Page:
MONMOUTH, Ill. — We sometimes hear stories about how inventors of hugely profitable products failed to cash in on their success by failing to patent their invention. That was certainly not the case with a Monmouth inventor, who not only became wealthy off his patents but also founded two of the city’s leading industries, based on those patents.
William S. Weir was born under humble circumstances in Yellow Springs, Ohio, in 1835. His grandfather had immigrated from Scotland in the 18th century, and his father had learned the trade of a wool carder in Philadelphia before moving west and taking up farming. In 1838 when William was 3, the family moved farther west to Warren County, settling near Little York, where, in addition to farming, his father established a small factory for making woolen goods.
William attended the country schools of Sumner Township and initially followed in his father’s footsteps as a farmer, but his inventive mind would soon propel him to a new life in the city. Having experimented with a corn plow beginning in 1859, Weir invented and patented a two-horse cultivator in 1862. With $200 in capital, he moved to Monmouth and hired a contractor to manufacture 120 of the implements, which sold quickly. With the proceeds, he built his own shop on North C Street, in which he was able to produce 400, and the following year, 500 cultivators.
Soon, those quarters were stretched to capacity and a new plant was erected on South Third Street near the C.B.&Q. depot. In 1866, 800 cultivators were made by a workforce of 25 men.
In January 1867, Weir’s entire plant and the 1,200 cultivators were destroyed by fire, entailing a loss of $35,000, only $10,000 of which was covered by insurance. Not to be deterred, Weir immediately rebuilt the shops, turned out 2,000 cultivators and that fall organized the Weir Plow Company with himself as president.
In 1871 new shops were constructed, with floors covering more than three acres. By 1877, Weir employed 300 men and was turning out 10,000 cultivators, which were shipped extensively throughout the southwest and into Mexico. The company had grown into Monmouth’s premier industry, with $600,000 invested and manufacturing $5,000 worth of implements daily.
By 1885, the company was producing not only cultivators, but plows, harrows and cotton planters, and had branch offices in Indianapolis, Kansas City and Dallas. Upon Weir’s death in 1901, the Warren County Democrat would write, “From this small beginning grew the immense shops once the pride and glory of Monmouth, an institution that gave employment to hundreds of people and daily benefitted many hundreds more.”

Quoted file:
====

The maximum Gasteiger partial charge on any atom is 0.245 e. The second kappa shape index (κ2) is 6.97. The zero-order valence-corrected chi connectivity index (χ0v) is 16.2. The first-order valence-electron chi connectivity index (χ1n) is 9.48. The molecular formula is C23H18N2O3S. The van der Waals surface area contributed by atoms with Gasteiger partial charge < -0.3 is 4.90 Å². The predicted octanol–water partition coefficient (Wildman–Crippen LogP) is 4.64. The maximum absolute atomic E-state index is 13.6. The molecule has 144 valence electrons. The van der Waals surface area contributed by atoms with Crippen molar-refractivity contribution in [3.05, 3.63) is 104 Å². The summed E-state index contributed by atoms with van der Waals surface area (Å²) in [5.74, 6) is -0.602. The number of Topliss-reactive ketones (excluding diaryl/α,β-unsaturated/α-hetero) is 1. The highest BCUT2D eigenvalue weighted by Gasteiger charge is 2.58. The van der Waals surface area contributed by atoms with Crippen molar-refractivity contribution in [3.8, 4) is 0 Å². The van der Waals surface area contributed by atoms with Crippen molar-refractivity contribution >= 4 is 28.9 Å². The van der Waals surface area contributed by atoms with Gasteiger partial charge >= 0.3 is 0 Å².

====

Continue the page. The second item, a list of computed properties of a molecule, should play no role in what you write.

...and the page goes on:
Weir’s fertile mind was always looking toward new interests, and in 1886 he sold his interest in the plow company to enter the banking industry. With two partners, he established the Bank of Alexis in 1887. Taking an interest in that growing town, he built the Alexis Opera House in 1889. In 1890, he was instrumental in founding Peoples National Bank of Monmouth, of which he was elected its first president. The same year, he also helped found the Bank of Little York.
Ever the inventor, Weir patented a self-seal pottery canning jar in 1892, and in 1896 purchased a pottery company in Alexis, which he sold in 1899. In that year, he helped organize the Weir Pottery Company in Monmouth and was elected its president. A four-story factory was erected on South D Street, and soon seven kilns were in operation. By 1903, the pottery was not only producing his successful stoneware canning jar but also advertising premiums for the Sleepy Eye Milling Company which today are highly collectible. Also that year, it received a contract for 1 million jars from the H. J. Heinz Co. for packing preserves and apple butter.
Weir initially built a fine brick residence at 400 South Main Street, but in 1892 sold it to W. D. Brereton. He then constructed a sturdy 14-room mansion at 400 East Broadway, which still stands and is listed on the National Register of Historic Places. While most of Monmouth’s upper class was then building elaborate Queen Anne-style homes, Weir had his house designed with exposed cross-timbers and stucco — an early example of the Tudor Revival style of architecture, which would not become widely popular until after the turn of the century.
Although retired from the plow business, in 1901 Weir took an interest in a new Monmouth plow factory being planned to manufacture a plow designed by W. T. M. Brunnerer on the site of the former Weir plant. He purchased a large quantity of stock and planned to serve as an adviser, but in November of that year he was struck dead by an unexpected heart attack.
Hundreds attended Weir’s funeral at the First Presbyterian Church, built on a site he had himself donated. His life was widely compared to that of fellow Monmouth entrepreneur William Hanna, who had died suddenly a year earlier. Both had been active in the manufacture of pottery and plows, while also contributing tirelessly to the economic development of the city.
Weir’s obituary noted that “Both ever had the interests and the welfare of Monmouth at heart. Their every public act substantiates this assertion. For every public enterprise their purses were open. In private charitable work none know how much they gave… Both are irreparable to the social, moral and business interests of the community.”
Jeff Rankin is an editor and historian for Monmouth College. He has been researching, writing and speaking about western Illinois history for more than 35 years.